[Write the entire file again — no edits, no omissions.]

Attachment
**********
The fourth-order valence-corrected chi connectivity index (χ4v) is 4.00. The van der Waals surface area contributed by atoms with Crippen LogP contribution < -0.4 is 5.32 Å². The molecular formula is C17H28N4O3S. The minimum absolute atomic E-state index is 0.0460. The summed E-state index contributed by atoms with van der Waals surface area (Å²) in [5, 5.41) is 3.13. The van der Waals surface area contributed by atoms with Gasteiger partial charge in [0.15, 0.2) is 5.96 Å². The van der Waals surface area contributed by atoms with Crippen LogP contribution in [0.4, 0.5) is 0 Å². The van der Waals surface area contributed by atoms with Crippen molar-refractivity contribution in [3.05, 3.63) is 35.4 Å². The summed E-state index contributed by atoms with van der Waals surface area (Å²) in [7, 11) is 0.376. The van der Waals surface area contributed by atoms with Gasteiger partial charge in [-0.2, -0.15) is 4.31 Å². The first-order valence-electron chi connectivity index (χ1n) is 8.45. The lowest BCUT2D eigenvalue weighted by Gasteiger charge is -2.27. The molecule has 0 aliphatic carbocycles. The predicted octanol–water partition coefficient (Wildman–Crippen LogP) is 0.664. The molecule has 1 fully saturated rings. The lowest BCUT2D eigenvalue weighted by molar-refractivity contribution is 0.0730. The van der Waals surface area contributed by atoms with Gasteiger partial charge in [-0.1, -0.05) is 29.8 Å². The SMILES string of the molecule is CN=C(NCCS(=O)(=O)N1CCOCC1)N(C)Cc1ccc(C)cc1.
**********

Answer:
The fourth-order valence-corrected chi connectivity index (χ4v) is 4.00. The van der Waals surface area contributed by atoms with Crippen LogP contribution < -0.4 is 5.32 Å². The molecular formula is C17H28N4O3S. The minimum absolute atomic E-state index is 0.0460. The summed E-state index contributed by atoms with van der Waals surface area (Å²) in [5, 5.41) is 3.13. The van der Waals surface area contributed by atoms with Gasteiger partial charge in [0.15, 0.2) is 5.96 Å². The van der Waals surface area contributed by atoms with Crippen LogP contribution in [0.4, 0.5) is 0 Å². The van der Waals surface area contributed by atoms with Crippen molar-refractivity contribution in [3.05, 3.63) is 35.4 Å². The summed E-state index contributed by atoms with van der Waals surface area (Å²) in [7, 11) is 0.376. The van der Waals surface area contributed by atoms with Gasteiger partial charge in [-0.2, -0.15) is 4.31 Å². The first-order valence-electron chi connectivity index (χ1n) is 8.45. The lowest BCUT2D eigenvalue weighted by Gasteiger charge is -2.27. The molecule has 0 aliphatic carbocycles. The predicted octanol–water partition coefficient (Wildman–Crippen LogP) is 0.664. The molecule has 1 fully saturated rings. The lowest BCUT2D eigenvalue weighted by molar-refractivity contribution is 0.0730. The van der Waals surface area contributed by atoms with Gasteiger partial charge in [-0.1, -0.05) is 29.8 Å². The SMILES string of the molecule is CN=C(NCCS(=O)(=O)N1CCOCC1)N(C)Cc1ccc(C)cc1.